Flipped Learning Pioneer Examines Mastery Learning

mastery learning
(Image credit: Jon Bergmann)

Flipped classroom pioneer Jon Bergmann’s new book, The Mastery Learning Handbook: A Competency-Based Approach to Student Achievement, serves as a guide for teachers looking to embrace the mastery learning pedagogy. 

While flipped learning is not essential to mastery learning, Bergmann says the two pedagogies work well together and he utilizes both as a science teacher at Houston Christian High School. He also advises other schools in implementing both approaches as a sought-after educational consultant. 

The Mastery Learning Handbook was released in October 2022 and provides a blueprint for educators on how to plan for and implement mastery learning in their classrooms. 

Mastery Learning Doesn’t Stigmatize Slow Learners

“We teach kids that if you learn fast, you're smart, and if you learn slow you’re dumb,” Bergmann says. “I think that's a false statement. But that is basically the way education is set up. Mastery helps alleviate that problem because we're going to honor kids who learn slow. Slower doesn't mean you can't learn, it's just you learn slower. So why do we expect all kids to have everything mastered on Tuesday when the test is?” 

However, he says educators should remember that learning at a different pace isn’t the same as learning at your own pace. “If students learn at their own pace, some won't have a pace,” he says. “So you have to give them some kind of a calendar so that they can move through at a reasonable pace.” 

Mastery Learning Allows Multiple Chances for Success 

Much like a new driver who takes their driver's test and fails is given the opportunity to retake the test, mastery learning students often are given multiple opportunities to prove they have learned course material. 

In his classes, Bergmann manages this with the help of technology by creating large test banks. Each student gets a randomly generated unique test each time. 

However, multiple attempts do not mean unlimited attempts. For example, some of his mastery learning colleagues create three different printed tests on the same material or give students two or three opportunities to pursue a project or paper.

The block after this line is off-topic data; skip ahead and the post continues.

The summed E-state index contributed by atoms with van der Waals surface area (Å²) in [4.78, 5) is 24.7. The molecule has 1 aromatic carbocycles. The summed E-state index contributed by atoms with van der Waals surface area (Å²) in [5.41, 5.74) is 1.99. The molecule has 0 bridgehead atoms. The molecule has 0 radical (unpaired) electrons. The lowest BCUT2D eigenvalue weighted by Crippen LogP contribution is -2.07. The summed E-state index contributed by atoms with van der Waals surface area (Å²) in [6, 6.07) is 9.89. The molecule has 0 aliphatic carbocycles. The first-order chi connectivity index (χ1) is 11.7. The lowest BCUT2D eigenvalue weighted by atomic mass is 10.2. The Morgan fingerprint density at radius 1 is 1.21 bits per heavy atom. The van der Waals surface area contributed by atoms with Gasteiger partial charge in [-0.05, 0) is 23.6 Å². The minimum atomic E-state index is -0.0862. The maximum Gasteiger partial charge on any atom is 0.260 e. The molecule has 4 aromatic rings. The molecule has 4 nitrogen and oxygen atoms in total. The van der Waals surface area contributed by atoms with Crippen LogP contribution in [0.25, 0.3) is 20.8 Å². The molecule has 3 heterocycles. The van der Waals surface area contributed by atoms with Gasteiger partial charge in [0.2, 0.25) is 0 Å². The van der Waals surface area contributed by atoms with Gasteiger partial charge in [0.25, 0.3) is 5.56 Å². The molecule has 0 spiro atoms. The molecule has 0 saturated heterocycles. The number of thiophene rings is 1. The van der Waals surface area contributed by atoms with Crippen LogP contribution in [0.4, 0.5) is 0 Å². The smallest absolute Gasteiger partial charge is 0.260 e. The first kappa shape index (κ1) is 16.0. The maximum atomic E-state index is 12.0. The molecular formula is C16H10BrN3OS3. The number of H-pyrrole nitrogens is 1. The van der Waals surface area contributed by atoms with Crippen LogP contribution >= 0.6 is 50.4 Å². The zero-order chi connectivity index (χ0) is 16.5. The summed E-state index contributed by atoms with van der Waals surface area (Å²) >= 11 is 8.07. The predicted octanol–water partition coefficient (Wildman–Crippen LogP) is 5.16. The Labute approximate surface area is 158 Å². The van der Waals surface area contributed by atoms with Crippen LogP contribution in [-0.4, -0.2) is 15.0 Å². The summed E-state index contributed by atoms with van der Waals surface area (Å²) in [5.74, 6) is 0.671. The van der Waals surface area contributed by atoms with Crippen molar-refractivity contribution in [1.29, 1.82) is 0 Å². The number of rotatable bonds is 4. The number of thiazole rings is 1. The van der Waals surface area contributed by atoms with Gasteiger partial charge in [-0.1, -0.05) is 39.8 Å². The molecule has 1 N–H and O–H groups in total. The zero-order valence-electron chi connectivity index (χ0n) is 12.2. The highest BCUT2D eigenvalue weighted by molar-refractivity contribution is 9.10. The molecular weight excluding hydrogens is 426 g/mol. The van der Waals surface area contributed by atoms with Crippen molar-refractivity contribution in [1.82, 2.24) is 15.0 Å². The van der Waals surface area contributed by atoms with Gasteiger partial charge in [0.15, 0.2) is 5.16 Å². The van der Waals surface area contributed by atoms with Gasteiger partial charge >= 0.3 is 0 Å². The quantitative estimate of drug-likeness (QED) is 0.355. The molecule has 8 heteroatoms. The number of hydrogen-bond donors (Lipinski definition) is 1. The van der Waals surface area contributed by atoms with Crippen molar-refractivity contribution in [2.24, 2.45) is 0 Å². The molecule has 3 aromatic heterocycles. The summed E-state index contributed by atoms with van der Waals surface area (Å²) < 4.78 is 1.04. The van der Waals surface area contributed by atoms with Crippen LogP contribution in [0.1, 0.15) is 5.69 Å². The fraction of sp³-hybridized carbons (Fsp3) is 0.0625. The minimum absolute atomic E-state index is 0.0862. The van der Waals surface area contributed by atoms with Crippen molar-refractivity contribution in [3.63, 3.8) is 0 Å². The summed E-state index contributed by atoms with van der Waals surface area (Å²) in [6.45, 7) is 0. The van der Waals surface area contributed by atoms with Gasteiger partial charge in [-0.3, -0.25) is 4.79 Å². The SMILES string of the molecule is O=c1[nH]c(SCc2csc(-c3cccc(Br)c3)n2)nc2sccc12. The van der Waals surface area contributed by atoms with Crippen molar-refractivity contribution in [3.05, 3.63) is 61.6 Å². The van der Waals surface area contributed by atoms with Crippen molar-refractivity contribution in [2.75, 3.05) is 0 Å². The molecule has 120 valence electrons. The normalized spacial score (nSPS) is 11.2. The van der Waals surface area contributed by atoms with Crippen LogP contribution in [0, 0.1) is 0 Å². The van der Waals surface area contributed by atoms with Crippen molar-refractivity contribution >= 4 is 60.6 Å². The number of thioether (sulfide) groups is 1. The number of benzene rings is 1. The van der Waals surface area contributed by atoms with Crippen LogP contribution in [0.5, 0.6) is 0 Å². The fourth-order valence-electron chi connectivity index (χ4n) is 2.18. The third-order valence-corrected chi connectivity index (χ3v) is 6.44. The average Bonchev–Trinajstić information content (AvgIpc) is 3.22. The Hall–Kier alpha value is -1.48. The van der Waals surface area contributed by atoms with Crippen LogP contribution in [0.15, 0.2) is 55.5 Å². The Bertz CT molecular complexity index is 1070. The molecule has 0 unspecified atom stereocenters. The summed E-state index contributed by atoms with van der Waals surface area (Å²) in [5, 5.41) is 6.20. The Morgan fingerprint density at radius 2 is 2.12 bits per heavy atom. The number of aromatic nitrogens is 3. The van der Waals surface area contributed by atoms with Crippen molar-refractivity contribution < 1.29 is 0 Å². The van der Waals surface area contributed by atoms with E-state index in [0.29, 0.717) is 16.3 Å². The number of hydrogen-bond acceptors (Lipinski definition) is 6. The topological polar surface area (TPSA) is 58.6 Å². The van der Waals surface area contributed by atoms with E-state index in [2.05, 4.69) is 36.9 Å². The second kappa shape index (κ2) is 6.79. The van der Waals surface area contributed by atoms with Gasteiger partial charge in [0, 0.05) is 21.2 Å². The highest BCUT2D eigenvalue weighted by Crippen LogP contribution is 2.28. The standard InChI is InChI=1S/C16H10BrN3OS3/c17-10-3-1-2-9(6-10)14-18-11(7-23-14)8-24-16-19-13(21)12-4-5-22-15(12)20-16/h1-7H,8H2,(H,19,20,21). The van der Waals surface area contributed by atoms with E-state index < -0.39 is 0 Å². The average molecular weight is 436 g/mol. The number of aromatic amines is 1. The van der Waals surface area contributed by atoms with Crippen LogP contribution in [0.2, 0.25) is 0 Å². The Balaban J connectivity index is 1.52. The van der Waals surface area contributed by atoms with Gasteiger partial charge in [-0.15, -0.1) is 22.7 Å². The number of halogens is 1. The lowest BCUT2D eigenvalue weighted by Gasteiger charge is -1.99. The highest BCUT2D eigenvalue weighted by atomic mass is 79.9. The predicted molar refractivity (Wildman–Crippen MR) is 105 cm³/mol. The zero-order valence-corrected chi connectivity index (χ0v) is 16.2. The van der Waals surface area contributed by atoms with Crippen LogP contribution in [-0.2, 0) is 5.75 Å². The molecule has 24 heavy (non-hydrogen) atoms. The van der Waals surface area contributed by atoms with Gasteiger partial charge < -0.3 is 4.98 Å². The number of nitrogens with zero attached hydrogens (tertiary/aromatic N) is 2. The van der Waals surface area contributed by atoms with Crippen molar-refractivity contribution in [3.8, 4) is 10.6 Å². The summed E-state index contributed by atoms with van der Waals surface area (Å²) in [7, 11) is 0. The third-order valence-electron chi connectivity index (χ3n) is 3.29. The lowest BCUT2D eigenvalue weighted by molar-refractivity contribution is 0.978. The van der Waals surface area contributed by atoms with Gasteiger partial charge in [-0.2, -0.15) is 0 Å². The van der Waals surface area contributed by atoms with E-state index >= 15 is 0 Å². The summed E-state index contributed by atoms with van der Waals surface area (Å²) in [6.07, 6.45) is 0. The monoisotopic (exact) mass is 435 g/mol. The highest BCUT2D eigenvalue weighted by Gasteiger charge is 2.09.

“Most students don’t want to take a fifth and sixth test,” he says. “Three seems to be kind of the max for most kids. There's an exception or two who might need a fourth [try].” 

Usually, no more than three attempts are necessary for the student to demonstrate mastery. “If they're struggling on number two, we're going over this in some detail, so that they're successful on their third attempt,” Bergmann says. 

Mastery Learning is Not All Or Nothing 

Educators interested in incorporating mastery learning into their classes can start small with perhaps a mastery unit or two, or a mastery component to a unit. This is a good way for educators to dip their toes in the pedagogy without being overwhelmed, Bergmann says. 

Certain portions of classes in some topics may not lend themselves to the different-paced learning at the heart of mastery. “If you’re studying Macbeth, then one of the things you want to do is have Socratic dialogue or some kind of dialogue that's whole group, so you don't want the kids on different pages. You do need them all having read chapter eight, or whatever, so that they can have a deep discussion about the protagonist, the antagonist,” he says. “But if you're teaching a skill, there's nothing better than mastery, and all of us as teachers are teaching skills in what we do, some to more extents than others.” 

Mastery Learning is Hard to Implement From The Lectern 

A full-on flipped classroom is not a precursor to incorporating mastery, however, incorporating mastery effectively often means embracing some elements of flipped teaching philosophy. 

When Bergmann works with schools as a consultant, one of the first things he does is advise educators to eschew exclusively lecture-based classes. “I need to get the teachers away from the front of the room,” he says. “Because mastery learning can't happen if you're lecturing every day.” 

Doing this requires an educator who is well-versed in the topic they are teaching and is willing to embrace the challenges and joys of switching gears while working with different students. “I see my job as a wanderer,” Bergmann says. “I wander around the room and help kids. And some kids are on this topic, and some are at this topic, and I've got to sort of flip my brain 100 times in a class period because each kid is at a slightly different level.” 

Erik Ofgang

Erik Ofgang is a Tech & Learning contributor. A journalist, author and educator, his work has appeared in The New York Times, the Washington Post, the Smithsonian, The Atlantic, and Associated Press. He currently teaches at Western Connecticut State University’s MFA program. While a staff writer at Connecticut Magazine he won a Society of Professional Journalism Award for his education reporting. He is interested in how humans learn and how technology can make that more effective.